Me: 2 K20's, FA 35/2.0, FA 50/1.4, DA 17-70/4.0
Wife: K7, FA 31/1.8, DA* 16-50/2.8

I've actually found that having a limited amount of (high quality) gear makes the whole thing easier: not only are you lightening the load, but having too many options for a situation can get you distracted thinking about lenses when you should just be getting to work.

06-09-2010, 11:19 AM   #35
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QuoteOriginally posted by Eigengrau Quote
Agreed - although I do find that bodies and lenses are the biggest individual costs - the rest are smaller and usually more spread out....
Quite true. I guess I mentioned all these other costs for two reasons.

First, I get the impression that a fair number of enthusiasts start thinking about wedding photography as a way to make money from their hobby, without realizing that it takes more than a K-7 (or whatever) and a couple of zoom lenses to run a photography business.

Second, once you've spent enough time and money on camera equipment to have broken free of consumerist craving for the latest thing, you start to realize that the Pentax K10D (or Nikon D80, or whatever) really is a terrific camera, and that, if you want to take better photos, what you may need is (a) better light and/or (b) better lenses. I'm selling my *ist DS now (see the marketplace if you're interested) but I've used it as a third camera at several weddings, alongside my K10D and K20D. It did a fine job and NOBODY was ever able to tell the pics taken by the *ist DS from those taken by the other, newer and better-spec'd cameras.

*

Now, I want to add that Alfisti has a very valid perspective. Obviously I don't agree with him about the K-7 (or K20D, etc.). But I certainly think anybody who is thinking about charging money for photographic work has to think hard about gear.

One of my all-time favorite bits of writing about photography is Ken Rockwell's essay "Your camera doesn't matter." It's a must-read, in my view. One quote:
If you're not talented, it doesn't matter if you buy a Nikon D3X or Leica; your work will still be uninspired.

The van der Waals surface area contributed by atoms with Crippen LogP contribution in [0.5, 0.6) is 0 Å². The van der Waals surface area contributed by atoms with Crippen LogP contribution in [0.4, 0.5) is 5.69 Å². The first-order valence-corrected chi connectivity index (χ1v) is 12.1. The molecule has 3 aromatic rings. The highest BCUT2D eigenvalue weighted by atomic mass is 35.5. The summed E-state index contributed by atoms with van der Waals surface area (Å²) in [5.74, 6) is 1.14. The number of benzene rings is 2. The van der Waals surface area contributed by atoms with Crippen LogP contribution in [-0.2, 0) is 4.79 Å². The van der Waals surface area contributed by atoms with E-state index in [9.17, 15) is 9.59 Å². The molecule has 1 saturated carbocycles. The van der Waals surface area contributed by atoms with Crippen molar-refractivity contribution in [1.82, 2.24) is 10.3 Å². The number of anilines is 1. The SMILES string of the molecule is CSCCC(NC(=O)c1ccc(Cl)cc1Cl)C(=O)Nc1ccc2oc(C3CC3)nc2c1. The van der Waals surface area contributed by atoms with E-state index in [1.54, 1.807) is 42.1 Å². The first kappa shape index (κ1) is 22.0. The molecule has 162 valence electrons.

It's always better to spend your time and money on learning art and photography, not by spending it on more cameras.
Anyway, the thing about this great essay is, it's making a philosophical point, and it's aimed at the beginner in all of us (even those of us who've been shooting for decades). He's NOT saying, you can be a pro photographer with a toy camera. Read his other camera reviews and you'll see that he understands that there are reasons to use expensive cameras.

So, yes, the photographer is more important than the camera, and no, your camera doesn't matter. EXCEPT when it does. Nobody is shooting Vogue covers with their cell phone. And if you want to be competitive as a wedding photographer, you probably need to shoot with something better than, say, a Pentax X90. And I have no problem acknowledging that a more expensive camera like the Nikon D700 or D3 or one of the Canon full-frame cameras might have SOME advantages over any Pentax DSLR.

So the real questions are, first, what's the MINIMUM requirement for a wedding camera? and second, if I go for something above the minimum, when do I reach the point of diminishing returns? Or to put it more simply, what camera is good enough, and what camera is better than I need?

I'd say the K-x (the cheaper Pentax DSLR) is definitely good enough. Actually the high-ISO performance of the K-x makes it an attractive camera. I've been tempted to add one to my kit, but I decided not too for a reason that has nothing to do with the camera's image quality. My problem with the K-x is that it doesn't have 2 e-dials, and I can't live without the 2 e-dials any more.

It's harder to say where the point of diminishing returns is reached, because it's really a matter of economics. Once you can afford a camera that's good enough, then the point of diminishing returns is reached either (a) when you can't tell teh difference between the photos you were taking with the cheaper camera and the photos you're taking with the more expensive one, or (b) when you can't afford to buy the better camera. For me, the full-frame cameras on the market now are unnecessary. If I win the Texas lottery, on the other hand, I'm buying both a D3s AND a 5D MkII.

Will
06-09-2010, 12:13 PM   #36
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QuoteOriginally posted by WMBP Quote
Quite true. I guess I mentioned all these other costs for two reasons.